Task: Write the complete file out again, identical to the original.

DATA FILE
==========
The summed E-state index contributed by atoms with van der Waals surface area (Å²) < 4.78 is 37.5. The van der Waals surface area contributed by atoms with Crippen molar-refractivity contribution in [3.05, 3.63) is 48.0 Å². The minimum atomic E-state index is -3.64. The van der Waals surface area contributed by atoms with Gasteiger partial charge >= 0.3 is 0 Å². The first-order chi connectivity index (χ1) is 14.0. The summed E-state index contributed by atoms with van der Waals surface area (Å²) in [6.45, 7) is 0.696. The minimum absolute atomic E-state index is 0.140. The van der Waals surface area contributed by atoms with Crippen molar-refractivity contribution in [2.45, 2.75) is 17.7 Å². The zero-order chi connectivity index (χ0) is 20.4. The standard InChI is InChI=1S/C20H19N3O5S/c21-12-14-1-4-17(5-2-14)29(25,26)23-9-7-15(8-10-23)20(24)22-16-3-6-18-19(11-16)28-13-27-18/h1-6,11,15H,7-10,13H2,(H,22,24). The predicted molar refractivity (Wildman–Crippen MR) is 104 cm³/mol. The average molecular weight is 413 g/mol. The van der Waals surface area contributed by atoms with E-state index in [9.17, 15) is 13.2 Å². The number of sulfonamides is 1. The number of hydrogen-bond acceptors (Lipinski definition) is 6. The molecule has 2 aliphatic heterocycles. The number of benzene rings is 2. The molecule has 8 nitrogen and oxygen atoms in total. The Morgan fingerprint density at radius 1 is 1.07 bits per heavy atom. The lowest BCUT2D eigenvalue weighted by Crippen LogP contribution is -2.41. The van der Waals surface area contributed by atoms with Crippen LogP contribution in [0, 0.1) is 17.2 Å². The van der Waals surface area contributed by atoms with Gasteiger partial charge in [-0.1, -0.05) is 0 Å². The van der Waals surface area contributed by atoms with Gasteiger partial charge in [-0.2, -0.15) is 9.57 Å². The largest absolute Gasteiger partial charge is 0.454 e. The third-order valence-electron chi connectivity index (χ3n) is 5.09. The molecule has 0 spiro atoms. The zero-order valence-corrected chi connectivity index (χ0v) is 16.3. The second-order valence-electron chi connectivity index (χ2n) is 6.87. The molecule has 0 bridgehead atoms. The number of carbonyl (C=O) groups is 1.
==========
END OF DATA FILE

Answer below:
The summed E-state index contributed by atoms with van der Waals surface area (Å²) < 4.78 is 37.5. The van der Waals surface area contributed by atoms with Crippen molar-refractivity contribution in [3.05, 3.63) is 48.0 Å². The minimum atomic E-state index is -3.64. The van der Waals surface area contributed by atoms with Gasteiger partial charge >= 0.3 is 0 Å². The first-order chi connectivity index (χ1) is 14.0. The summed E-state index contributed by atoms with van der Waals surface area (Å²) in [6.45, 7) is 0.696. The minimum absolute atomic E-state index is 0.140. The van der Waals surface area contributed by atoms with Crippen molar-refractivity contribution in [2.45, 2.75) is 17.7 Å². The zero-order chi connectivity index (χ0) is 20.4. The standard InChI is InChI=1S/C20H19N3O5S/c21-12-14-1-4-17(5-2-14)29(25,26)23-9-7-15(8-10-23)20(24)22-16-3-6-18-19(11-16)28-13-27-18/h1-6,11,15H,7-10,13H2,(H,22,24). The predicted molar refractivity (Wildman–Crippen MR) is 104 cm³/mol. The average molecular weight is 413 g/mol. The van der Waals surface area contributed by atoms with E-state index in [9.17, 15) is 13.2 Å². The number of sulfonamides is 1. The number of hydrogen-bond acceptors (Lipinski definition) is 6. The molecule has 2 aliphatic heterocycles. The number of benzene rings is 2. The molecule has 8 nitrogen and oxygen atoms in total. The Morgan fingerprint density at radius 1 is 1.07 bits per heavy atom. The lowest BCUT2D eigenvalue weighted by Crippen LogP contribution is -2.41. The van der Waals surface area contributed by atoms with Crippen LogP contribution in [0, 0.1) is 17.2 Å². The van der Waals surface area contributed by atoms with Gasteiger partial charge in [-0.1, -0.05) is 0 Å². The van der Waals surface area contributed by atoms with Gasteiger partial charge in [-0.2, -0.15) is 9.57 Å². The largest absolute Gasteiger partial charge is 0.454 e. The third-order valence-electron chi connectivity index (χ3n) is 5.09. The molecule has 0 spiro atoms. The zero-order valence-corrected chi connectivity index (χ0v) is 16.3. The second-order valence-electron chi connectivity index (χ2n) is 6.87. The molecule has 0 bridgehead atoms. The number of carbonyl (C=O) groups is 1.